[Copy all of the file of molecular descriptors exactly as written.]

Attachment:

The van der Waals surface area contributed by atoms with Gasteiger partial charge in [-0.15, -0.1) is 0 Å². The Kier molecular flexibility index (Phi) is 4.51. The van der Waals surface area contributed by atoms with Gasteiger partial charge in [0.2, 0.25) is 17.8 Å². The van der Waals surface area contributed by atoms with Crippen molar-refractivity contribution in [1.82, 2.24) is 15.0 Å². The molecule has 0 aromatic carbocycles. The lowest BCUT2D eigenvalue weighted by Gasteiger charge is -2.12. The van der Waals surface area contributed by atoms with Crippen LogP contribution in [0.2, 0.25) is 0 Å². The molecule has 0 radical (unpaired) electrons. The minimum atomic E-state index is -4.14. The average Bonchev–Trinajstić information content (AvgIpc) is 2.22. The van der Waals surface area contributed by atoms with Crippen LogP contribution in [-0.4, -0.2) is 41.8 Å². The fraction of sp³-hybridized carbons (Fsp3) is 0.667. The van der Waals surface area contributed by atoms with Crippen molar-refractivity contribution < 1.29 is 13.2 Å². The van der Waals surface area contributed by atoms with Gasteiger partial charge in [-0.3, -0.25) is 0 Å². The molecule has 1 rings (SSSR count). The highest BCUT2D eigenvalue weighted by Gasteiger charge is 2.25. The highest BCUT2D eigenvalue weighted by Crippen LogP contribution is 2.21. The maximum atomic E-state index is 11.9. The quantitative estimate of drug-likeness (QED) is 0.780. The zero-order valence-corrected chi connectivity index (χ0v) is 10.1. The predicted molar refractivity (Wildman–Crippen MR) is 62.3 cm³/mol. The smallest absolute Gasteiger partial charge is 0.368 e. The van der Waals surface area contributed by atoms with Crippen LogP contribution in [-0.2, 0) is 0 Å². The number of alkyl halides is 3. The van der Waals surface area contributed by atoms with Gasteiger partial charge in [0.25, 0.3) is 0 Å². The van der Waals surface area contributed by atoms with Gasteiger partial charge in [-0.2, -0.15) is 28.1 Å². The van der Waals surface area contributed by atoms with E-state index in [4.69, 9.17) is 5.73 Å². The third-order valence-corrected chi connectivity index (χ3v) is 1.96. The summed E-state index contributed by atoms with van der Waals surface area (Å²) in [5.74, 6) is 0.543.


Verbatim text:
The van der Waals surface area contributed by atoms with Gasteiger partial charge in [-0.15, -0.1) is 0 Å². The Kier molecular flexibility index (Phi) is 4.51. The van der Waals surface area contributed by atoms with Gasteiger partial charge in [0.2, 0.25) is 17.8 Å². The van der Waals surface area contributed by atoms with Crippen molar-refractivity contribution in [1.82, 2.24) is 15.0 Å². The molecule has 0 aromatic carbocycles. The lowest BCUT2D eigenvalue weighted by Gasteiger charge is -2.12. The van der Waals surface area contributed by atoms with Crippen LogP contribution in [0.2, 0.25) is 0 Å². The molecule has 0 radical (unpaired) electrons. The minimum atomic E-state index is -4.14. The average Bonchev–Trinajstić information content (AvgIpc) is 2.22. The van der Waals surface area contributed by atoms with Crippen LogP contribution in [-0.4, -0.2) is 41.8 Å². The fraction of sp³-hybridized carbons (Fsp3) is 0.667. The van der Waals surface area contributed by atoms with Crippen molar-refractivity contribution < 1.29 is 13.2 Å². The van der Waals surface area contributed by atoms with Gasteiger partial charge in [-0.3, -0.25) is 0 Å². The molecule has 1 rings (SSSR count). The highest BCUT2D eigenvalue weighted by Gasteiger charge is 2.25. The highest BCUT2D eigenvalue weighted by Crippen LogP contribution is 2.21. The maximum atomic E-state index is 11.9. The quantitative estimate of drug-likeness (QED) is 0.780. The zero-order valence-corrected chi connectivity index (χ0v) is 10.1. The predicted molar refractivity (Wildman–Crippen MR) is 62.3 cm³/mol. The smallest absolute Gasteiger partial charge is 0.368 e. The van der Waals surface area contributed by atoms with Crippen LogP contribution in [-0.2, 0) is 0 Å². The number of alkyl halides is 3. The van der Waals surface area contributed by atoms with Gasteiger partial charge in [0.25, 0.3) is 0 Å². The van der Waals surface area contributed by atoms with Gasteiger partial charge in [-0.2, -0.15) is 28.1 Å². The van der Waals surface area contributed by atoms with E-state index in [4.69, 9.17) is 5.73 Å². The third-order valence-corrected chi connectivity index (χ3v) is 1.96. The summed E-state index contributed by atoms with van der Waals surface area (Å²) in [5.74, 6) is 0.543.